Arch Blairite, uber plotter, architect of New Labour and all round bad egg, Peter Mandleson, is back in the cabinet after a few years plotting behind Brown's back in Brussels and making sure his man Tony gets the top job of the EU presidency.
As Brown rearranges the Titanic's deck-chairs with a cabinet shuffle, Mandleson's appointment to a beefed up business job, comes as a shock and much of the media, including Murdoch's Cameron supporting Sun, and the Mandy bashing Daily Mail will have a field day.
With 'Mandy' Mandleson, it's a case of Brown keeping his friend close but his enemies even closer. But he should watch his back.
There's no love lost between Brown and the Prince, now Lord of Darkness, who was plotting behind the scenes and out in the open, in the Blairite leadership challenges to Brown. Brown even tried to prise Mandy out of his EU commissioner job, only to be told he had no authority to do so.
To ease the pain of Mandleson and as a sop to the Party, popular left-winger, Jon Cruddas was at one time being spun as tipped for 'promotion'.
But Cruddas, who wowed delegates at the Labour Party conference and is seen as one of the few true Labour voices that could mount a serious challenge to the New Labour gang, has been kept out of the loop.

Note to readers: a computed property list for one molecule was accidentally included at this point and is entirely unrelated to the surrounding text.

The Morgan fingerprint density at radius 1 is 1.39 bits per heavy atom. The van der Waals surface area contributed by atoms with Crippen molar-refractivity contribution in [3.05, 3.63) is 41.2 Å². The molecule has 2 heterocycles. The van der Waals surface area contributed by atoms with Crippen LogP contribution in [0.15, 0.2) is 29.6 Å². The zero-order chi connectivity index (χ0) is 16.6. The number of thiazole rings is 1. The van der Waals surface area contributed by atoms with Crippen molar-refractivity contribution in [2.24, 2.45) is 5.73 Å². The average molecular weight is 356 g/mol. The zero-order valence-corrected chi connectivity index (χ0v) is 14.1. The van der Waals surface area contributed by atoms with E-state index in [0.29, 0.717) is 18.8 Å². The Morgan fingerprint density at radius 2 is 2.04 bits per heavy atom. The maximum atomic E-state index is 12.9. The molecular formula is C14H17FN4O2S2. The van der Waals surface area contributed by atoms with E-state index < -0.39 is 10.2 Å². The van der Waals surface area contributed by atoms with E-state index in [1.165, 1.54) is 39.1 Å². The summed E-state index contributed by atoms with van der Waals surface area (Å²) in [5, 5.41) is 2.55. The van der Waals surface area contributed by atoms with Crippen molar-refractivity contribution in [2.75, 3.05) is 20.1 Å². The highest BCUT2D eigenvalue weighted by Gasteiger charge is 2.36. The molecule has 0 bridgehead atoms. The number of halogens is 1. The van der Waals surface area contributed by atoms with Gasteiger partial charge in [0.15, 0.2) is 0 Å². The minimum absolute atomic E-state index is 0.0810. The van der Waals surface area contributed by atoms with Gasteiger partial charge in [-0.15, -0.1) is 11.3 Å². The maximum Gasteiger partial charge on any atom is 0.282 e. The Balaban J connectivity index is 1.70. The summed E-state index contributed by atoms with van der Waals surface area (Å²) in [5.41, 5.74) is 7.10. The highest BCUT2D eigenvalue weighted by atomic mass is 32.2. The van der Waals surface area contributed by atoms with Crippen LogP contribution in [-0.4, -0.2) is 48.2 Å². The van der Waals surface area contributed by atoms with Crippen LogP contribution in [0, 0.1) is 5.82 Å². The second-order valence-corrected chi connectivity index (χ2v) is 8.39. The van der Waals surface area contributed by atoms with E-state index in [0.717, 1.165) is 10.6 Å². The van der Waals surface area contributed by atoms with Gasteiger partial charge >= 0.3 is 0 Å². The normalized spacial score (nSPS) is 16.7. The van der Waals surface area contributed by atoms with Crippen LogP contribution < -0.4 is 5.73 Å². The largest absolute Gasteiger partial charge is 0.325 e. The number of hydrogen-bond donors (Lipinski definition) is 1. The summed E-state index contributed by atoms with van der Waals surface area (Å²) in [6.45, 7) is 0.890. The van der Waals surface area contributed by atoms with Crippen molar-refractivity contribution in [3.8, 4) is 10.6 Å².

It's third time lucky for Mandleson, as he said himself this afternoon but third time unlucky for the rest of us. The disgraced minister was in and out of Blair's government like a yo-yo. He held two cabinet posts before quitting over dodgy dealings and was finally given the plum job as EU trade commissioner.
The feud between Brown and Mandelson goes back years, ever since the odd couple fell out, when Mandelson backed Blair for the Labour leadership in 1994.
Elsewhere, most of the cry babies in the cabinet look to have kept their top jobs after threatening to quit en masse if Brown tried to move them. And Ed Miliband, tipped here as a possible chancellor, is climbing up the greasy pole, heading up a new energy and environment super-department.
A tinkering at the edges sees a few other insignificant changes of insignificant faces as Brown tries to head off the increasingly powerful challenges from both within his own government and from the Conservatives and SNP.